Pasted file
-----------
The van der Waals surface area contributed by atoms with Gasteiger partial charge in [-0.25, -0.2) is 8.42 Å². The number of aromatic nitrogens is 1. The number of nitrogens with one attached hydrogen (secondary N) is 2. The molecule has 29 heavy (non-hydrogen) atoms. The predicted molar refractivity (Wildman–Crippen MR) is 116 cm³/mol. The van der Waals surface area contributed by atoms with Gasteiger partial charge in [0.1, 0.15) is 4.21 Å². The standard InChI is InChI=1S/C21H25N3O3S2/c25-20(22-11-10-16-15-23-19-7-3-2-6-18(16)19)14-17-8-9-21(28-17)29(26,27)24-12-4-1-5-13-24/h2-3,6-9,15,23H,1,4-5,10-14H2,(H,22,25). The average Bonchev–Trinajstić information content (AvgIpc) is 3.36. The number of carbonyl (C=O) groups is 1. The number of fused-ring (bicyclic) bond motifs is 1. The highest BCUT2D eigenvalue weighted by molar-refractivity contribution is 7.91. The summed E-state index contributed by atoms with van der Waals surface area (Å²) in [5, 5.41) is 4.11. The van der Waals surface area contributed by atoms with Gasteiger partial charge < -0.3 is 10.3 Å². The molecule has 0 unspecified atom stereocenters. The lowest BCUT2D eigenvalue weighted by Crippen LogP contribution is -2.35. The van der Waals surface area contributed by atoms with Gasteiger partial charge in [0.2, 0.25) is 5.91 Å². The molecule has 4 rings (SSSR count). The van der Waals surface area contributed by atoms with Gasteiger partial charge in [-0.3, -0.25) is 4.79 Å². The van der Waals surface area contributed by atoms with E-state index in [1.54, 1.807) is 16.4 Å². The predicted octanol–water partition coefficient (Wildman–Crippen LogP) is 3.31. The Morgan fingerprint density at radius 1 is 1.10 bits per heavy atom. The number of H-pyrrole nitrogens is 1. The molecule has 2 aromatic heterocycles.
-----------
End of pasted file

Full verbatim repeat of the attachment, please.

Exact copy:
The van der Waals surface area contributed by atoms with Gasteiger partial charge in [-0.25, -0.2) is 8.42 Å². The number of aromatic nitrogens is 1. The number of nitrogens with one attached hydrogen (secondary N) is 2. The molecule has 29 heavy (non-hydrogen) atoms. The predicted molar refractivity (Wildman–Crippen MR) is 116 cm³/mol. The van der Waals surface area contributed by atoms with Gasteiger partial charge in [0.1, 0.15) is 4.21 Å². The standard InChI is InChI=1S/C21H25N3O3S2/c25-20(22-11-10-16-15-23-19-7-3-2-6-18(16)19)14-17-8-9-21(28-17)29(26,27)24-12-4-1-5-13-24/h2-3,6-9,15,23H,1,4-5,10-14H2,(H,22,25). The average Bonchev–Trinajstić information content (AvgIpc) is 3.36. The number of carbonyl (C=O) groups is 1. The number of fused-ring (bicyclic) bond motifs is 1. The highest BCUT2D eigenvalue weighted by molar-refractivity contribution is 7.91. The summed E-state index contributed by atoms with van der Waals surface area (Å²) in [5, 5.41) is 4.11. The van der Waals surface area contributed by atoms with Gasteiger partial charge < -0.3 is 10.3 Å². The molecule has 0 unspecified atom stereocenters. The lowest BCUT2D eigenvalue weighted by Crippen LogP contribution is -2.35. The van der Waals surface area contributed by atoms with Gasteiger partial charge in [0.2, 0.25) is 5.91 Å². The molecule has 4 rings (SSSR count). The van der Waals surface area contributed by atoms with Gasteiger partial charge in [-0.3, -0.25) is 4.79 Å². The van der Waals surface area contributed by atoms with E-state index in [1.54, 1.807) is 16.4 Å². The predicted octanol–water partition coefficient (Wildman–Crippen LogP) is 3.31. The Morgan fingerprint density at radius 1 is 1.10 bits per heavy atom. The number of H-pyrrole nitrogens is 1. The molecule has 2 aromatic heterocycles.